Wednesday, July 26, 2023

Can Boomers Ever Age Out Gracefully? A Conversation with Dr. Rosanne Leipzig

In the 1960s, baby boomers captured the world's attention with their youthful zeal, setting the cultural tone for fifty years. Today, as they age, the spotlight has shifted to aging, reflecting our concerns about older leaders and a fondness for bygone times. The adage "60 is the new 50" is common, yet we must question the reality of modern aging. Has our progress truly allowed us to age more gracefully, and are there immutable aspects of aging? This is what Dr. Rosanne Leipzig examines in her new book "Honest Aging."

My conversation with Dr. Rosanne Leipzig:

What Sports Teach Us About Work and Life: A Conversation with Sally Jenkins

Today we idolize those who excel in nearly every sport, viewing them as heroes and role models, and they are among the highest earners in our society.

Undeniably, these individuals bring innate talents to their respective sports. However, these talents alone are insufficient. Their success hinges on what they do with their abilities—the discipline, practice, conditioning, resilience, and dedication to their sport.

The question we face today is what we can learn from their success. In all aspects of our lives, some, if not all, of the skills exhibited by these athletes are crucial. How we utilize our talents, how we 'come to play' every day, as the saying goes, can make the difference between success and failure in life.

The narratives we construct internally are what distinguish greatness from mediocrity.

These are some of the topics discussed by the great Sally Jenkins, in this podcast and in her new book, "THE RIGHT CALL

My conversation with Sally Jenkins

What We Imagine "Out There" Reflects How We See Each Other

It appears we're not alone. No one enjoys solitude, and based on yesterday's testimony, we seem to have company in the cosmos.

Science fiction has certainly presented us with a myriad of interpretations of what might exist beyond our planet. However, the individual manner in which we conceptualize the possibility of extraterrestrial life becomes a sort of Rorschach test—reflecting our worldviews, our notions of life, and our innate longing to connect with something larger than ourselves, even on an intergalactic level.

This flight of imagination is a significant element of what my guest, Jamie Green, discusses in her book, The Possibility of Life. In it, she delves into our evolving understanding of the cosmos and underscores our need to pose an even deeper question: What does it mean to be human?

My conversation with Jamie Green

Monday, July 24, 2023

Why the Fentanyl Crisis Calls for a New War On Drugs

In the latest WhoWhatWhy podcast, I talk with award-winning author Sam Quinones about the growing crisis of fentanyl in America, arguing it's transforming not just individual lives, but also affecting cities and society at large. Highlighting the impact of potent synthetic drugs like fentanyl and methamphetamine, Quinones links their widespread availability to increased mental illness, homelessness, and declining urban quality of life. He asserts that the traditional voluntary approach to addiction treatment is outdated and advocates for a fundamental rethinking of how we understand and address drug addiction. Moreover, Quinones challenges the notion of "minor" drug possession and questions the concept of "safe injection sites," given the lethal nature of today's street drugs.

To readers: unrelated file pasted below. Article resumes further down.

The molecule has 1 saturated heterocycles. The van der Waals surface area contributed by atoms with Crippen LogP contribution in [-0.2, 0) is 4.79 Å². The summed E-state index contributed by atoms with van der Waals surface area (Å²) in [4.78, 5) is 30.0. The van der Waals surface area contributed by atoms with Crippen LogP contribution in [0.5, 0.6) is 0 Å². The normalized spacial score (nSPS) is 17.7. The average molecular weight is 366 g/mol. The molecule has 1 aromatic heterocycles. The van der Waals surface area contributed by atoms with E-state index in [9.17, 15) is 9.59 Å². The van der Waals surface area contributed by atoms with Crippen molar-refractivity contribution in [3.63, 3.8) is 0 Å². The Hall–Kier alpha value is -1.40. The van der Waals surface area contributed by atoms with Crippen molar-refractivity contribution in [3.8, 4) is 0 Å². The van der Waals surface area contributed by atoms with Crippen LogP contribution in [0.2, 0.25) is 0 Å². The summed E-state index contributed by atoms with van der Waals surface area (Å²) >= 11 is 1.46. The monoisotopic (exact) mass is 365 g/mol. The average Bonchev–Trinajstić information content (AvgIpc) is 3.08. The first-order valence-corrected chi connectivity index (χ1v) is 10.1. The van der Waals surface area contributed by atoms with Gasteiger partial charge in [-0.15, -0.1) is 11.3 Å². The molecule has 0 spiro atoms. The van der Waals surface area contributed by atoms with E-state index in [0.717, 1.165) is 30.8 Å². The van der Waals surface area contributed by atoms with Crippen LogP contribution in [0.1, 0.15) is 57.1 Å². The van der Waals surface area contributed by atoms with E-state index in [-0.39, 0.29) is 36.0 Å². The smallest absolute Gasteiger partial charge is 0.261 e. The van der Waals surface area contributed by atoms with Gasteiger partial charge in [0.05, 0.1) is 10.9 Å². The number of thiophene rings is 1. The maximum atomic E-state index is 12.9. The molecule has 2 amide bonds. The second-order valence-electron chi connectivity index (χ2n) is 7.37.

Quinones, known for his award-winning books The Least of Us and Dreamland, delves into the unprecedented challenges posed by potent synthetic drugs, the exacerbating role of homelessness, and the systemic failures that have allowed the crisis to spiral out of control.

My WhoWhatWhy conversation with Sam Quinones:

Saturday, July 15, 2023

Oppenheimer is Not The First Movie About the Deveopment of the Atom Bomb...The First One Was a Bomb

Exactly 78 years ago this week, the first atomic bomb test took place in Alamogordo, New Mexico.  A scene so profound it was likened to witnessing creation. 
Our guest is Greg Mitchell, author of "The Beginning or the End", a book that explores the crossroads of science, politics, and Hollywood in the Atomic Age." revealing how an early movie about Oppenheimer became pro-bomb propaganda and shaped public perception for over 75 years. 

As Christopher Nolan's "Oppenheimer" nears release, Mitchell's insights into our nuclear past become ever more relevant as we look at the influences of government and military on the media.

My conversation with Greg Mitchell:

Wednesday, July 12, 2023

How Women Changed Journalism: A conversation with Brooke Kroeger

Today, every major news network is steered by women; Fox, NBC, MSNBC, ABC, CBS, CNN, not to mention leading papers like The Washington Post, Wall Street Journal, and even the New York Times. A scenario that would have been scoffed at just two decades ago, but now made possible thanks to the tireless efforts of countless trailblazers. Pioneers like Margaret Fuller, Nellie Bly, and Ida B. Wells paved the way for extraordinary women like Martha Gellhorn, Rachel Carson, and Joan Didion. Each of these women not only broke barriers but also shaped journalism as we know it, in a field still primarily controlled by men.

Brooke Kroeger, in her new book "Undaunted: How Women Changed American Journalism." tells the story of the relentless pursuit of truth, and the transformative power of journalism when in women's hands.

My conversation with Brooke Kroeger: